Local historians preserve Etobicoke's past for future generations

Community Oct 05, 2017 by Cynthia Reason Etobicoke Guardian

When it comes to the important business of preserving Etobicoke’s history, one of the biggest challenges faced by the subject’s most prolific local chroniclers is, ironically enough, time.

Be it the questions that flood her inbox following the bi-weekly publication of her History Corner column here in the Etobicoke Guardian, or the request-for-information calls she fields as heritage officer for the Etobicoke Historical Society, Denise Harris’ research often elicits more enthusiastic feedback than she has hours in the day to respond to.

“I get a lot of calls and emails from people asking everything under the sun – from my help finding out about long lost relatives, to questions about the name of a hotel they vaguely remember on such-and-such street,” the life-long Etobian laughed.

“It’s great fun. The research is what really appeals to me, and most of the time I can dig up something for them. Other times, people just call me up to talk about their memories of the places I’ve written about.”

Recording such oral histories down in Long Branch is a project recently taken on by Harris’ fellow amateur historian, Jaan Pill.

“These are the kinds of stories which are ephemeral – they simply come and go. Often in families, there are all kinds of memories there, but unless they’re recorded and preserved, they disappear,” said Pill, who runs the website PreservedStories.com

“In recent years, I’ve made a point of speaking to people in their 80s and 90s in Long Branch and elsewhere and recording them, with the intention of one day putting together a book.”

A retired school teacher, Pill’s interest in local history was first piqued back in 2011, when he got involved in a successful letter-writing campaign protesting the potential sale to a developer of the former Parkview Public School – located on the site of the archeological remains of Col. Samuel Smith’s homestead on Forty First Street.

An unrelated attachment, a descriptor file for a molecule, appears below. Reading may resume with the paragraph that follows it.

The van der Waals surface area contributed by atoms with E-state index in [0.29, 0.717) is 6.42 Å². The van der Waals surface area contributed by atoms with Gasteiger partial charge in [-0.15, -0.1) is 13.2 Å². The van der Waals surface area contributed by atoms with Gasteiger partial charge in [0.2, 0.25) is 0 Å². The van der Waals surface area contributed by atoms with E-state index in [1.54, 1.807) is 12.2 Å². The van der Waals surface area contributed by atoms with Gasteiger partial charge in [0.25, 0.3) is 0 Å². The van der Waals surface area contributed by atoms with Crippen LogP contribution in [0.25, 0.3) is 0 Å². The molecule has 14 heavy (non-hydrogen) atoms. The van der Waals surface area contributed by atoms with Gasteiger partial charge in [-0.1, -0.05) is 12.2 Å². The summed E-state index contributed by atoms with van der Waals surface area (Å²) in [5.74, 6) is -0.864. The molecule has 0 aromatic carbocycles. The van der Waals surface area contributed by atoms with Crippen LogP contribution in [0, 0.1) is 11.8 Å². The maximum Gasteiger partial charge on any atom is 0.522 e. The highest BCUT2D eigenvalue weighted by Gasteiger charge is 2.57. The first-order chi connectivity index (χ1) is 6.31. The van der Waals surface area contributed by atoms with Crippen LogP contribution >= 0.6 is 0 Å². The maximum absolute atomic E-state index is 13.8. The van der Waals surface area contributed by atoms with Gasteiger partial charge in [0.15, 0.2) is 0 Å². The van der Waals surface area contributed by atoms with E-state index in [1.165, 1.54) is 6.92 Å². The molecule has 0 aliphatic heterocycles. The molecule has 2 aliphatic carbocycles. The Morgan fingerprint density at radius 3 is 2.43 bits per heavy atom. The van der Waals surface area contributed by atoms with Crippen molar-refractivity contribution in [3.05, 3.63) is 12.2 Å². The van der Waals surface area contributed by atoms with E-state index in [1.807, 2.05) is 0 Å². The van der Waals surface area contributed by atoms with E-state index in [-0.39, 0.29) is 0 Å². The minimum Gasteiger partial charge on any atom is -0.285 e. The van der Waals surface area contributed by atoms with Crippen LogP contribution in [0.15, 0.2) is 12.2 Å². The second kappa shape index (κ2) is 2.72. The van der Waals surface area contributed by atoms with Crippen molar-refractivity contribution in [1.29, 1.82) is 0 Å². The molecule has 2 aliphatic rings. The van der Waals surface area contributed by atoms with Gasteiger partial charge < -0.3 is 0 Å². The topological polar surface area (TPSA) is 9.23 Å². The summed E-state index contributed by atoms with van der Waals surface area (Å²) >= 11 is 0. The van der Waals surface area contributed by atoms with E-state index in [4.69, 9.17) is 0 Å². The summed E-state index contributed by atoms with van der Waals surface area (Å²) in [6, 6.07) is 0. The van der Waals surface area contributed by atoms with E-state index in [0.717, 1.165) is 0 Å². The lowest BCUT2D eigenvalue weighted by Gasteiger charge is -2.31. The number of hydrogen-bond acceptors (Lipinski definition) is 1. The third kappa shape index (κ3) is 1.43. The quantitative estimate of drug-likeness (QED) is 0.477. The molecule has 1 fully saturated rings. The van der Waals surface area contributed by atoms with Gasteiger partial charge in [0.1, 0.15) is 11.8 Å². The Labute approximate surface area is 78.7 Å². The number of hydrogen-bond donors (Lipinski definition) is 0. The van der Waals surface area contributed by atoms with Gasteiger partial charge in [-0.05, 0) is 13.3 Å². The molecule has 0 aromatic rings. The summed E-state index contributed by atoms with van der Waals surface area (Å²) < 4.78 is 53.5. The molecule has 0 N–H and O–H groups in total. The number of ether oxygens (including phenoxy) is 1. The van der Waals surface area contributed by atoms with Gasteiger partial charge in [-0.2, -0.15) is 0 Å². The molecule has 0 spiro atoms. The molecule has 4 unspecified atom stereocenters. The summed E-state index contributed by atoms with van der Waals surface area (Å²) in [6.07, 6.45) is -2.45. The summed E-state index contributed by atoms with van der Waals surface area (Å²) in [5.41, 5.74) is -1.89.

While Pill is a relatively new Etobicoke history enthusiast, for third-generation New Torontonian Wendy Gamble, it’s been a life-long passion.

“My grandparents lived in New Toronto, my parents grew up here and I grew up here. And I just want people to know that New Toronto has a history we can be proud of,” said Gamble, the founding president of the New Toronto Historical Society (NTHS). “Our mission, as a society, is to preserve and publicize the town, because it’s a wonderful place.”

To those ends, the 25-member NTHS just recently published the third printing of its self-directed – and highly popular – walking tour of New Toronto.

But for Gamble, Pill and Harris, bringing stories about Etobicoke’s past back into the day-to-day lives of local residents is about more than a walk down memory lane.

The history of Etobicoke, Harris said, reveals as much about its present as it does its past.

“When you really start learning about what it was like back then and how far we’ve come, it helps to place where we are today,” she said.

“It also makes you think about what our legacy is going to be, and what people in the next 50 years are going to think looking back at what we’re doing now. It’s fascinating.”

Local historians preserve Etobicoke's past for future generations

Community Oct 05, 2017 by Cynthia Reason Etobicoke Guardian

When it comes to the important business of preserving Etobicoke’s history, one of the biggest challenges faced by the subject’s most prolific local chroniclers is, ironically enough, time.

Be it the questions that flood her inbox following the bi-weekly publication of her History Corner column here in the Etobicoke Guardian, or the request-for-information calls she fields as heritage officer for the Etobicoke Historical Society, Denise Harris’ research often elicits more enthusiastic feedback than she has hours in the day to respond to.

“I get a lot of calls and emails from people asking everything under the sun – from my help finding out about long lost relatives, to questions about the name of a hotel they vaguely remember on such-and-such street,” the life-long Etobian laughed.

“It’s great fun. The research is what really appeals to me, and most of the time I can dig up something for them. Other times, people just call me up to talk about their memories of the places I’ve written about.”

Recording such oral histories down in Long Branch is a project recently taken on by Harris’ fellow amateur historian, Jaan Pill.

“These are the kinds of stories which are ephemeral – they simply come and go. Often in families, there are all kinds of memories there, but unless they’re recorded and preserved, they disappear,” said Pill, who runs the website PreservedStories.com

“In recent years, I’ve made a point of speaking to people in their 80s and 90s in Long Branch and elsewhere and recording them, with the intention of one day putting together a book.”